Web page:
• Excellent answer, thanks so much! As a fellow coffee-head, I can attest to the fact that I'm pumping out a decent amount of different types of grounds! So, for empiricism's sake: I have three relatively equally-sized plants in three tubes: Unbrewed medium roast, brewed medium roast, and control (water). I'll let you know how it turns out!
    – j6m8
    Feb 6 '14 at 21:56
  • To be clear, I'm using grounds instead of the coffee itself because I water myself with the coffee and there's none left over for the plants.
    – j6m8
    Feb 6 '14 at 21:59
  • @j6m8 No problem! By all means, you water yourself with coffee, and give your plants a bit of what's left over. I'd really like to know how the unbrewed turns out :)
    – emsoff
    Feb 6 '14 at 22:17

The Verdict

For this experiment, I took four different spider plants that were roughly the same health/size at the beginning of the experiment, and waited approximately ten days to note any differences. They each had roughly the same amount of light/fluid in their tubes.

I attempted three trials, with one Control:

  • Control Water (original state of all four)
  • Sample 1: Water with unbrewed ground coffee
  • Sample 2: Water with brewed ground coffee
  • Sample 3: Brewed coffee

The Control

The control grew predictably, with no pronounced damage.

Sample 1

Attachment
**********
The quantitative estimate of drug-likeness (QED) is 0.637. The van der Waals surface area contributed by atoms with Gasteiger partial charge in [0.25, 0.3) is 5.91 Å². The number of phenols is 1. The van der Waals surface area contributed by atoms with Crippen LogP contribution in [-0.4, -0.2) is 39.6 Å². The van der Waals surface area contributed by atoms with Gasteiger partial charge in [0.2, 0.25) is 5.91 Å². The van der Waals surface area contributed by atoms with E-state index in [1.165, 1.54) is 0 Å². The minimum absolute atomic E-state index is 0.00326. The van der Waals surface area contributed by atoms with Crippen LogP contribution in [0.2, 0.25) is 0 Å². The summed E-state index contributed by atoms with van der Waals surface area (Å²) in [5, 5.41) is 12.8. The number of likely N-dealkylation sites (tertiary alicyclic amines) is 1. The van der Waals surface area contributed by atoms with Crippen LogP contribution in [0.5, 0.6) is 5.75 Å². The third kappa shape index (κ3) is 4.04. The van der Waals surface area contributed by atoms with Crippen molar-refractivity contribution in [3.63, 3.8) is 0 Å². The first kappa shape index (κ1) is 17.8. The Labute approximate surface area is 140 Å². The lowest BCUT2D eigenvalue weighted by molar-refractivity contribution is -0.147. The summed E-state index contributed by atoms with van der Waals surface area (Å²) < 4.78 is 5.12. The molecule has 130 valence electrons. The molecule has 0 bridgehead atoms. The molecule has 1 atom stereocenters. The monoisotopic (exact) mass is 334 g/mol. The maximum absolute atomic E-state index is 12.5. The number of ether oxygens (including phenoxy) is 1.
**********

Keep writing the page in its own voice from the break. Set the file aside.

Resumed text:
The grounds were added dry, and floated briefly before becoming water-logged and sinking. The water remained the color of brewed coffee even after the grounds settled out.

The sample did not grow perceptibly, though it also showed no signs of damage or sickness. The root system seems to have expanded at roughly the same rate as that of the control, though clearly this is all estimated.

Sample 2

The water here too became 'dark-tea' colored after adding grounds, though obviously not as dark as that of Sample 1. The root system and leaves grew at the same rate as that of the control; presumably, this was the healthiest of the non-control specimens, and was possibly even healthier than the Control.

Sample 3

The coffee was allowed to cool to room temperature before being added to the sample. This sample exhibited identical behavior to the first sample: Increased root system, diminished growth of the exposed greenery.


It seems as though the caffeine did stunt the growth of the plants, just as S. Albano proposed. However, it is possible these effects are temporary. I haven't followed it long enough to conclusively determine any long-lasting benefits/risks.


Add some used coffee-grounds to whatever growth medium (soil, water, etc) you're already using; but don't replace it entirely.

Further Thoughts